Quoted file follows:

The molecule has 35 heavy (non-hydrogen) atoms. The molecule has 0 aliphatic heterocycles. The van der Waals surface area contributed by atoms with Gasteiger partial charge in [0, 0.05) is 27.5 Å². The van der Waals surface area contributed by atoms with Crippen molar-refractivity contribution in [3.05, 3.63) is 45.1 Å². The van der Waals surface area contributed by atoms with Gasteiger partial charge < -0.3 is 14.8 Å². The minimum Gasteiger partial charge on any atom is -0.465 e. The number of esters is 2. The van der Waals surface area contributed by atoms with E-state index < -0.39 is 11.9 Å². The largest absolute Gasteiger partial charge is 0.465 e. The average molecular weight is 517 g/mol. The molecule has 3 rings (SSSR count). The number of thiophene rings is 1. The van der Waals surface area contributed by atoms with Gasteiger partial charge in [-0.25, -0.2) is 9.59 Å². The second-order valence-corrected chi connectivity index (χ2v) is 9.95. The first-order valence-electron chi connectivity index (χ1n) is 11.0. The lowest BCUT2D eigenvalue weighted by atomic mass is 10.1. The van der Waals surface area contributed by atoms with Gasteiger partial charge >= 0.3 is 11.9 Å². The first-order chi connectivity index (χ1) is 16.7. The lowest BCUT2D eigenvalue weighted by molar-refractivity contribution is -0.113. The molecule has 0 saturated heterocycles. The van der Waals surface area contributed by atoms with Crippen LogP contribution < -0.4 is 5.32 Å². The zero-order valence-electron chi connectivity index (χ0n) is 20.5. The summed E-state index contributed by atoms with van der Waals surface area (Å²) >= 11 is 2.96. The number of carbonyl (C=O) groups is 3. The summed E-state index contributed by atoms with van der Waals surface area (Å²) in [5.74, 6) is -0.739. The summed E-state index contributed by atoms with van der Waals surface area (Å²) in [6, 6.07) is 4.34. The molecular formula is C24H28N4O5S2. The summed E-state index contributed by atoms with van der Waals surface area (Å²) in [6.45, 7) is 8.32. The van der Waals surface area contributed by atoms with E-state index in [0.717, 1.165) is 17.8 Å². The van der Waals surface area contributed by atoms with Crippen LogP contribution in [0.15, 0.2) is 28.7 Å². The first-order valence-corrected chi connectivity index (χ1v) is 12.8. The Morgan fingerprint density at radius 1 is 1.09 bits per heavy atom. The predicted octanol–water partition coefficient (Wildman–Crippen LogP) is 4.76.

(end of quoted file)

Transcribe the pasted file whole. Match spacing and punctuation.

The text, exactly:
The molecule has 35 heavy (non-hydrogen) atoms. The molecule has 0 aliphatic heterocycles. The van der Waals surface area contributed by atoms with Gasteiger partial charge in [0, 0.05) is 27.5 Å². The van der Waals surface area contributed by atoms with Crippen molar-refractivity contribution in [3.05, 3.63) is 45.1 Å². The van der Waals surface area contributed by atoms with Gasteiger partial charge < -0.3 is 14.8 Å². The minimum Gasteiger partial charge on any atom is -0.465 e. The number of esters is 2. The van der Waals surface area contributed by atoms with E-state index < -0.39 is 11.9 Å². The largest absolute Gasteiger partial charge is 0.465 e. The average molecular weight is 517 g/mol. The molecule has 3 rings (SSSR count). The number of thiophene rings is 1. The van der Waals surface area contributed by atoms with Gasteiger partial charge in [-0.25, -0.2) is 9.59 Å². The second-order valence-corrected chi connectivity index (χ2v) is 9.95. The first-order valence-electron chi connectivity index (χ1n) is 11.0. The lowest BCUT2D eigenvalue weighted by atomic mass is 10.1. The van der Waals surface area contributed by atoms with Gasteiger partial charge >= 0.3 is 11.9 Å². The first-order chi connectivity index (χ1) is 16.7. The lowest BCUT2D eigenvalue weighted by molar-refractivity contribution is -0.113. The molecule has 0 saturated heterocycles. The van der Waals surface area contributed by atoms with Crippen LogP contribution < -0.4 is 5.32 Å². The zero-order valence-electron chi connectivity index (χ0n) is 20.5. The summed E-state index contributed by atoms with van der Waals surface area (Å²) >= 11 is 2.96. The number of carbonyl (C=O) groups is 3. The summed E-state index contributed by atoms with van der Waals surface area (Å²) in [5.74, 6) is -0.739. The summed E-state index contributed by atoms with van der Waals surface area (Å²) in [6, 6.07) is 4.34. The molecular formula is C24H28N4O5S2. The summed E-state index contributed by atoms with van der Waals surface area (Å²) in [6.45, 7) is 8.32. The van der Waals surface area contributed by atoms with E-state index in [0.717, 1.165) is 17.8 Å². The van der Waals surface area contributed by atoms with Crippen LogP contribution in [0.15, 0.2) is 28.7 Å². The first-order valence-corrected chi connectivity index (χ1v) is 12.8. The Morgan fingerprint density at radius 1 is 1.09 bits per heavy atom. The predicted octanol–water partition coefficient (Wildman–Crippen LogP) is 4.76.